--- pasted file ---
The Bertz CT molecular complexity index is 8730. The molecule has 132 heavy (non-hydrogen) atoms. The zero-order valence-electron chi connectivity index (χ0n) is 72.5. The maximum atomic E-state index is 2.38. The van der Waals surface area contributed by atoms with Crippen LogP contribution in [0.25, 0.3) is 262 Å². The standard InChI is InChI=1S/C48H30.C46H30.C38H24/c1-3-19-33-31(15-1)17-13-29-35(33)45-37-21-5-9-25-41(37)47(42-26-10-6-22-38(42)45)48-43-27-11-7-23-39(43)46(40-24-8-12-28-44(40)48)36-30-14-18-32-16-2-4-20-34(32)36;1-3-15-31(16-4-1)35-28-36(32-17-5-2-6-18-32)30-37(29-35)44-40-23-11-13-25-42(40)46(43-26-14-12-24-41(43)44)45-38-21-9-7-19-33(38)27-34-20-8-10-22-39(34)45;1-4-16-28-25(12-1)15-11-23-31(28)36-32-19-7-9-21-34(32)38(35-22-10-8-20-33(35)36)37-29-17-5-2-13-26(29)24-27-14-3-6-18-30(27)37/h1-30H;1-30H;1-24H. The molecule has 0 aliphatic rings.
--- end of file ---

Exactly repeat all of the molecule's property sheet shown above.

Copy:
The Bertz CT molecular complexity index is 8730. The molecule has 132 heavy (non-hydrogen) atoms. The zero-order valence-electron chi connectivity index (χ0n) is 72.5. The maximum atomic E-state index is 2.38. The van der Waals surface area contributed by atoms with Crippen LogP contribution in [0.25, 0.3) is 262 Å². The standard InChI is InChI=1S/C48H30.C46H30.C38H24/c1-3-19-33-31(15-1)17-13-29-35(33)45-37-21-5-9-25-41(37)47(42-26-10-6-22-38(42)45)48-43-27-11-7-23-39(43)46(40-24-8-12-28-44(40)48)36-30-14-18-32-16-2-4-20-34(32)36;1-3-15-31(16-4-1)35-28-36(32-17-5-2-6-18-32)30-37(29-35)44-40-23-11-13-25-42(40)46(43-26-14-12-24-41(43)44)45-38-21-9-7-19-33(38)27-34-20-8-10-22-39(34)45;1-4-16-28-25(12-1)15-11-23-31(28)36-32-19-7-9-21-34(32)38(35-22-10-8-20-33(35)36)37-29-17-5-2-13-26(29)24-27-14-3-6-18-30(27)37/h1-30H;1-30H;1-24H. The molecule has 0 aliphatic rings.